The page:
“It’s a different skill, and it’s given me such an appreciation for the guys who do this all the time, like Curt Menefee and James Brown [of CBS],” he said. “To be a former athlete and have the opportunity to do it is unique.”
Unlike many who played for as long as he did, Strahan said he feels “great” physically.
“I was very fortunate in that regard,” he said. “I really don’t wake up with any pain and go, ‘I really can’t get out of bed, my knee’s killing me, my back, my neck.’ No.
“I don’t know what I did in a previous life, but apparently it was something good or something needed, because this life things have been pretty good. I feel great.
“Actually, I feel sometimes, if I really had it in my heart, and in my head, I could get back out there [on the field].”
That is not in the cards, but as much fun as he is having, Strahan does not expect to be a TV personality forever.
“For some reason I have this thing where I think once I look at myself on TV and say, ‘Damn, man, you sure look a little old,’ it’s time to go,” he said.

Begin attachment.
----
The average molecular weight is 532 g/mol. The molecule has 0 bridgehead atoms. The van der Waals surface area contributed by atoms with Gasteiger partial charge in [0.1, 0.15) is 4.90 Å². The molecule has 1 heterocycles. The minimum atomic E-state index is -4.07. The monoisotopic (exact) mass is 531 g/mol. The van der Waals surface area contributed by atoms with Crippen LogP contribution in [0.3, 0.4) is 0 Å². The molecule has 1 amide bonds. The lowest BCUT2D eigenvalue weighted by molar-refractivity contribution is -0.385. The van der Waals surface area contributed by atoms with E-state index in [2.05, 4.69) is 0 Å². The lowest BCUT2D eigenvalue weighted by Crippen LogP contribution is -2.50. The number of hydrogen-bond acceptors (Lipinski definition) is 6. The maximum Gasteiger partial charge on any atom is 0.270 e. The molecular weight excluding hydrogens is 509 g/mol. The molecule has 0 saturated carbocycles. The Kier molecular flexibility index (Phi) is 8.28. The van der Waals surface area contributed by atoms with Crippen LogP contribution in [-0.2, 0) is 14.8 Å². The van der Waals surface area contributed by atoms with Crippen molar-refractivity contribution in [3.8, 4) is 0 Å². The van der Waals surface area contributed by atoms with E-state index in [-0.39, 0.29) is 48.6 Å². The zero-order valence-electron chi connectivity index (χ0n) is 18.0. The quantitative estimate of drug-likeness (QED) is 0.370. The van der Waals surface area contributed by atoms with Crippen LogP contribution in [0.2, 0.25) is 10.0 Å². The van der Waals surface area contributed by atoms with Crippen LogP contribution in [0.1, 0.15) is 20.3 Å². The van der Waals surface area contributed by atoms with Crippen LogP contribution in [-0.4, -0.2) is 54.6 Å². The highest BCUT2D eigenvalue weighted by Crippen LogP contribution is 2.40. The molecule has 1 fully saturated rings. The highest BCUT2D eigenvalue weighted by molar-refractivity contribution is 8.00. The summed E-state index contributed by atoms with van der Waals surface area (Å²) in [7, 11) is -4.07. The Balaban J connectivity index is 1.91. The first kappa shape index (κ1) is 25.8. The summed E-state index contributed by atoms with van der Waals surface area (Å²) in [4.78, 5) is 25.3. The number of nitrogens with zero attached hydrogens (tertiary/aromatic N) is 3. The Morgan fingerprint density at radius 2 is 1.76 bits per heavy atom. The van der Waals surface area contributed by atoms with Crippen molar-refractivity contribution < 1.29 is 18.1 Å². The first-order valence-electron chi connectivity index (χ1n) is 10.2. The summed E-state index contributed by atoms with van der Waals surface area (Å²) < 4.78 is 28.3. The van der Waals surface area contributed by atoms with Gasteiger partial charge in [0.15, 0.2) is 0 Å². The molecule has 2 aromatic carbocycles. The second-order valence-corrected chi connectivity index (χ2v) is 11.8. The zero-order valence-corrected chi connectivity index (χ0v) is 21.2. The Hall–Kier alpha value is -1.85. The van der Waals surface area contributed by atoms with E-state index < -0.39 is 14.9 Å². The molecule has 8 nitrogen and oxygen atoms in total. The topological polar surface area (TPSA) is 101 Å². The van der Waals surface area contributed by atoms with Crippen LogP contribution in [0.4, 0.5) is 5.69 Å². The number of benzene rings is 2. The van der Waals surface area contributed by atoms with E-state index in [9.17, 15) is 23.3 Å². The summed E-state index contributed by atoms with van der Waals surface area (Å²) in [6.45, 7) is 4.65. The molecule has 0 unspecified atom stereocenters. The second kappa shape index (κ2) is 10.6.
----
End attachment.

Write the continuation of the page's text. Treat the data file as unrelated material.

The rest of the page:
At that point, he might dive more into business.
“I like doing stuff that people think you can’t do, and don’t expect for you to do,” he said. “I think that’s why I can do all these things I do, because people don’t expect it: game shows, morning TV, talk shows, producing shows.
“Who would have thought all that? Nobody. So, I like doing things people think you can’t do, especially coming from an athletic background.”
He views his post-playing pursuits as a continuation of what he did on the field.
“I never looked back and said, ‘If I had only worked harder,’” he said. “I had no regrets. I wasn’t crying at the press conference when I retired. I think that’s because I put everything I had into it.”